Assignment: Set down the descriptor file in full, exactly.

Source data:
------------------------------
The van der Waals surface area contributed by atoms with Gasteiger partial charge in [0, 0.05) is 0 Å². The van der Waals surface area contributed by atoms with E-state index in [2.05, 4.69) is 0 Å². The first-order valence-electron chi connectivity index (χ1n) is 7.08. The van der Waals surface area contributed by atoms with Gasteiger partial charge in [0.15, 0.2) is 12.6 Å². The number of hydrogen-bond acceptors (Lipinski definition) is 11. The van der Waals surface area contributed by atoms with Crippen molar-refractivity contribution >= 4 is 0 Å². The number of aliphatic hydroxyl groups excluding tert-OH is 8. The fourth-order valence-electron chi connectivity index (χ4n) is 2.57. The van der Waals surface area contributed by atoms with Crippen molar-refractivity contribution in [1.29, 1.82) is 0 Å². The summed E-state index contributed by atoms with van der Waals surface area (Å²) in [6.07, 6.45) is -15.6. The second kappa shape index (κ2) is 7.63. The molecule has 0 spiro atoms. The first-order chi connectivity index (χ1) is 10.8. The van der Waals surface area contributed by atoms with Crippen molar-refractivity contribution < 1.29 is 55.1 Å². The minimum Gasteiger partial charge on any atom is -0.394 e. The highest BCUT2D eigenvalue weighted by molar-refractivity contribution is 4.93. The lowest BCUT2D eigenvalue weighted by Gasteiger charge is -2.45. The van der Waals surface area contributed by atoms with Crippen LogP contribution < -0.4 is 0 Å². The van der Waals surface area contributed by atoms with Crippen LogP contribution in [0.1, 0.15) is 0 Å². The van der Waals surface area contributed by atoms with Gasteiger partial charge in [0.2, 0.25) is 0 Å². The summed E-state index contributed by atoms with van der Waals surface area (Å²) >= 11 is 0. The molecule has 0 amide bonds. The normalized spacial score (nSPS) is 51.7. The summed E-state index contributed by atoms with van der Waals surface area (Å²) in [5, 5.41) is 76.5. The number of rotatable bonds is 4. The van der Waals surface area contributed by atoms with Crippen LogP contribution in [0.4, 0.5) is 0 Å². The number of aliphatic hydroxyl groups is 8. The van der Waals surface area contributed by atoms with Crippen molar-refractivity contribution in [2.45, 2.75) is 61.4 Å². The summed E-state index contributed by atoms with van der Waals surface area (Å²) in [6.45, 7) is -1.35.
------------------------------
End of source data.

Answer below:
The van der Waals surface area contributed by atoms with Gasteiger partial charge in [0, 0.05) is 0 Å². The van der Waals surface area contributed by atoms with E-state index in [2.05, 4.69) is 0 Å². The first-order valence-electron chi connectivity index (χ1n) is 7.08. The van der Waals surface area contributed by atoms with Gasteiger partial charge in [0.15, 0.2) is 12.6 Å². The number of hydrogen-bond acceptors (Lipinski definition) is 11. The van der Waals surface area contributed by atoms with Crippen molar-refractivity contribution >= 4 is 0 Å². The number of aliphatic hydroxyl groups excluding tert-OH is 8. The fourth-order valence-electron chi connectivity index (χ4n) is 2.57. The van der Waals surface area contributed by atoms with Crippen molar-refractivity contribution in [1.29, 1.82) is 0 Å². The summed E-state index contributed by atoms with van der Waals surface area (Å²) in [6.07, 6.45) is -15.6. The second kappa shape index (κ2) is 7.63. The molecule has 0 spiro atoms. The first-order chi connectivity index (χ1) is 10.8. The van der Waals surface area contributed by atoms with Crippen molar-refractivity contribution < 1.29 is 55.1 Å². The minimum Gasteiger partial charge on any atom is -0.394 e. The highest BCUT2D eigenvalue weighted by molar-refractivity contribution is 4.93. The lowest BCUT2D eigenvalue weighted by Gasteiger charge is -2.45. The van der Waals surface area contributed by atoms with Crippen LogP contribution < -0.4 is 0 Å². The van der Waals surface area contributed by atoms with Crippen LogP contribution in [0.1, 0.15) is 0 Å². The van der Waals surface area contributed by atoms with Gasteiger partial charge in [0.2, 0.25) is 0 Å². The summed E-state index contributed by atoms with van der Waals surface area (Å²) >= 11 is 0. The molecule has 0 amide bonds. The normalized spacial score (nSPS) is 51.7. The summed E-state index contributed by atoms with van der Waals surface area (Å²) in [5, 5.41) is 76.5. The number of rotatable bonds is 4. The van der Waals surface area contributed by atoms with Crippen LogP contribution in [0.4, 0.5) is 0 Å². The number of aliphatic hydroxyl groups is 8. The van der Waals surface area contributed by atoms with Crippen molar-refractivity contribution in [2.45, 2.75) is 61.4 Å². The summed E-state index contributed by atoms with van der Waals surface area (Å²) in [6.45, 7) is -1.35.